LOS ANGELES (Reuters) - He was not born on the fourth of July, but Louis Gossett, Jr. celebrates it like his birthday, nonetheless.
Not because July 4 is America’s Independence Day. Rather, because it marks the Oscar-winning actor’s own independence from years of living in a haze of freebase cocaine, alcohol and a toxic mold that invaded his house and his body.
Gossett, 74, has detailed his rebirth, which began with a trip to rehab in 2004, as well as details of his remarkable life in a new memoir, “An Actor and a Gentleman,” which hit bookstores in May.
Six years after his own independence day, Gossett, an African American, has regained his health and dedicated his life to erasing racism, which caused anger and resentment in his career and fueled a need to escape through drug use.
“Once you put it through a blender, we are one people. We are all equal, and we need one another to survive and save this planet,” he told Reuters.
But before Gossett could work on what he calls “eracism,” the winner of the best supporting actor Oscar for playing a tough-as-nails drill sergeant in 1982’s “An Officer and a Gentleman” had to go through hell.
His life didn’t start out that way.
In fact, Gossett describes what he considers a charmed life growing up in Brooklyn, New York. While he was raised by working parents in a community rife with gangs, he did not want for much and escaped a lot of violence because, Gossett said, his friends and family members looked out for him.
He was skilled in basketball but had an innate talent for acting that, as a teenager, landed him a plum role in a stage play of “Take a Giant Step.” Gossett took classes at the Actors Studio — the famed school that at various times was home to James Dean, Marlon Brando and Marilyn Monroe.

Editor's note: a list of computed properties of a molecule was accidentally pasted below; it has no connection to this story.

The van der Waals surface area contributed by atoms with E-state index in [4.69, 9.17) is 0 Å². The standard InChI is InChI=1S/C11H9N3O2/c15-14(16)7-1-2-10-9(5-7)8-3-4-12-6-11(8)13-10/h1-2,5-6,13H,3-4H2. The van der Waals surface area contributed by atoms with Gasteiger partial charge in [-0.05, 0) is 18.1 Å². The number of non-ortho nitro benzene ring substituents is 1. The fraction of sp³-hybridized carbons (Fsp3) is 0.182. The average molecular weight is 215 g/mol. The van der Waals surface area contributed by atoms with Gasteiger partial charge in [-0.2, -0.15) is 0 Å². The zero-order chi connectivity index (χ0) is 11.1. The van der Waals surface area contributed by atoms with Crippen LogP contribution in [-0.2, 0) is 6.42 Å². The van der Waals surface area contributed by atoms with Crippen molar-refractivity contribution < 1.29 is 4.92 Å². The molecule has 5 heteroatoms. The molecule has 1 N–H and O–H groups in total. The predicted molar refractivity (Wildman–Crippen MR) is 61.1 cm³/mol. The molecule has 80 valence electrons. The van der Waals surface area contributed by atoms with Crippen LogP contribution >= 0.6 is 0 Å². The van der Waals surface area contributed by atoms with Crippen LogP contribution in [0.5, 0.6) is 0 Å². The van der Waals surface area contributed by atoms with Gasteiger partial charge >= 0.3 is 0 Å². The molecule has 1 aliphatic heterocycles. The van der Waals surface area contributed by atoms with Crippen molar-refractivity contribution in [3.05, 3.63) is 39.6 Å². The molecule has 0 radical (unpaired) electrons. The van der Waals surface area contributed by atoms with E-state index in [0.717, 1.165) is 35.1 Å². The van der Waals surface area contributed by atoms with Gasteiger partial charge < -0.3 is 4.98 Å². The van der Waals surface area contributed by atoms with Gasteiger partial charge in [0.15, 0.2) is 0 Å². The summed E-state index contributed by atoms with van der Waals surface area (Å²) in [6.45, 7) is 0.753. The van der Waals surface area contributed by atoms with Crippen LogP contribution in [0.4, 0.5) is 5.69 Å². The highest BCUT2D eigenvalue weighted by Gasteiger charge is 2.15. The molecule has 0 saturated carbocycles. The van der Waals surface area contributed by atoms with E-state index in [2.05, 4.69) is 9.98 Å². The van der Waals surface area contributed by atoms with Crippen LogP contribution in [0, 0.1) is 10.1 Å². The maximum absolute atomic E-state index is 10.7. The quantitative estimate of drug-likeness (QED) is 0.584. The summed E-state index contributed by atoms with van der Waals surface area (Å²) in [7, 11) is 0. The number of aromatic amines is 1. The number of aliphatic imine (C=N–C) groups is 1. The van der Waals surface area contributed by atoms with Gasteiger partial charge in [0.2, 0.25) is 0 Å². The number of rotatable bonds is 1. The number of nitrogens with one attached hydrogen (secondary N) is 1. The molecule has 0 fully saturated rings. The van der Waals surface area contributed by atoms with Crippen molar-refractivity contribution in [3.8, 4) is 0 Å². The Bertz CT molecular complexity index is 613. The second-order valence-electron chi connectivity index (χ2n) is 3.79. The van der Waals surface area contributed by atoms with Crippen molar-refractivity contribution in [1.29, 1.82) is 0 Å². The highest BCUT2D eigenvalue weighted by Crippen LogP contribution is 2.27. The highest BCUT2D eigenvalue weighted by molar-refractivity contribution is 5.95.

Gossett writes that in those days, when Monroe was married to playwright Arthur Miller, she was one of the best actresses he ever worked with and, if she had lived and been able to explore her acting, she would have won Oscars too.
“He (Miller) made her think deep,” Gossett said of Monroe. “She was born with an instrument, but then her sexuality was used instead of what was inside her.”
Throughout the 1950s and 60s, Gossett made a good living in Broadway theater before Hollywood beckoned with fat paychecks for television work. And while those jobs were good — he won Emmys and Golden Globe trophies — Los Angeles was hard.
In his chapter, “The Bubble Burst” Gossett recounts his first trip to Hollywood in 1967, when he took a stroll off the grounds of the Beverly Hills Hotel only to find himself stopped by police who chained him to a tree for hours.
Gossett complains that on TV and in movies throughout the 1970s and 1980s, getting jobs was twice as hard and he was typically paid on a lower scale than his white co-stars. Even winning the Oscar, he said, changed nothing.
“Somewhere along the way, that charm disappeared,” Gossett said. But he is quick to add, “I needed to get experience from that, to get where I am today.”
In his book, Gossett recounts good times and bad, such as his court battle with one ex-wife who accused him of giving his children cocaine — a charge that was proven untrue.
Through it all, he continued to work when jobs came his way, but by the 1990s and early 2000s, he was sick. At one point, he was told he had six months to live.
Little did Gossett know, until 2001, that much of his illness was caused by a toxic mold growing in his Malibu home. Yet, the actor does not dodge the fact that drugs and alcohol altered his life, and his inability to deal with the racism he experienced was one crack in his armor that allowed drugs in.
Gossett has now dedicated himself to mentoring young people and helping them overcome problematic issues in their own lives, as well as stamping out racism around the world.
“I also think racism is one of those addictions. It’s one of things in your system, and you have to do something everyday” to deal with it, he said.
Editing by Jill Serjeant